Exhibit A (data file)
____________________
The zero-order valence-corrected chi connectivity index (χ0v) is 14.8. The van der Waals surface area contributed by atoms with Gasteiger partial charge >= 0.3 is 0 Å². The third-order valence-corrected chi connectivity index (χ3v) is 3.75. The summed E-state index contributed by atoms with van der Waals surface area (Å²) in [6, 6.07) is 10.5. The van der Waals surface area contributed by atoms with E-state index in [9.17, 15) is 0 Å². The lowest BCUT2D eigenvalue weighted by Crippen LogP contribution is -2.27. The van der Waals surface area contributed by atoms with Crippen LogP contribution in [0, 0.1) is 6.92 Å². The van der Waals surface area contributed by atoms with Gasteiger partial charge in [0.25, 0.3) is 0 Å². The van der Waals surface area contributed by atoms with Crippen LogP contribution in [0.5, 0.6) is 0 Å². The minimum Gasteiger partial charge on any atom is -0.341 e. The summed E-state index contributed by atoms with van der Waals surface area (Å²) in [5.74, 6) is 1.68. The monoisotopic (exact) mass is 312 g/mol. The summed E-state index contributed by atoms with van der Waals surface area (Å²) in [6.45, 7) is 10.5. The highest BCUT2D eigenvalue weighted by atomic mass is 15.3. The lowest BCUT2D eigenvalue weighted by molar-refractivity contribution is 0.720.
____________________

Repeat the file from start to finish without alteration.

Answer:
The zero-order valence-corrected chi connectivity index (χ0v) is 14.8. The van der Waals surface area contributed by atoms with Gasteiger partial charge >= 0.3 is 0 Å². The third-order valence-corrected chi connectivity index (χ3v) is 3.75. The summed E-state index contributed by atoms with van der Waals surface area (Å²) in [6, 6.07) is 10.5. The van der Waals surface area contributed by atoms with E-state index in [9.17, 15) is 0 Å². The lowest BCUT2D eigenvalue weighted by Crippen LogP contribution is -2.27. The van der Waals surface area contributed by atoms with Crippen LogP contribution in [0, 0.1) is 6.92 Å². The van der Waals surface area contributed by atoms with Gasteiger partial charge in [0.25, 0.3) is 0 Å². The van der Waals surface area contributed by atoms with Crippen LogP contribution in [0.5, 0.6) is 0 Å². The minimum Gasteiger partial charge on any atom is -0.341 e. The summed E-state index contributed by atoms with van der Waals surface area (Å²) in [5.74, 6) is 1.68. The monoisotopic (exact) mass is 312 g/mol. The summed E-state index contributed by atoms with van der Waals surface area (Å²) in [6.45, 7) is 10.5. The highest BCUT2D eigenvalue weighted by atomic mass is 15.3. The lowest BCUT2D eigenvalue weighted by molar-refractivity contribution is 0.720.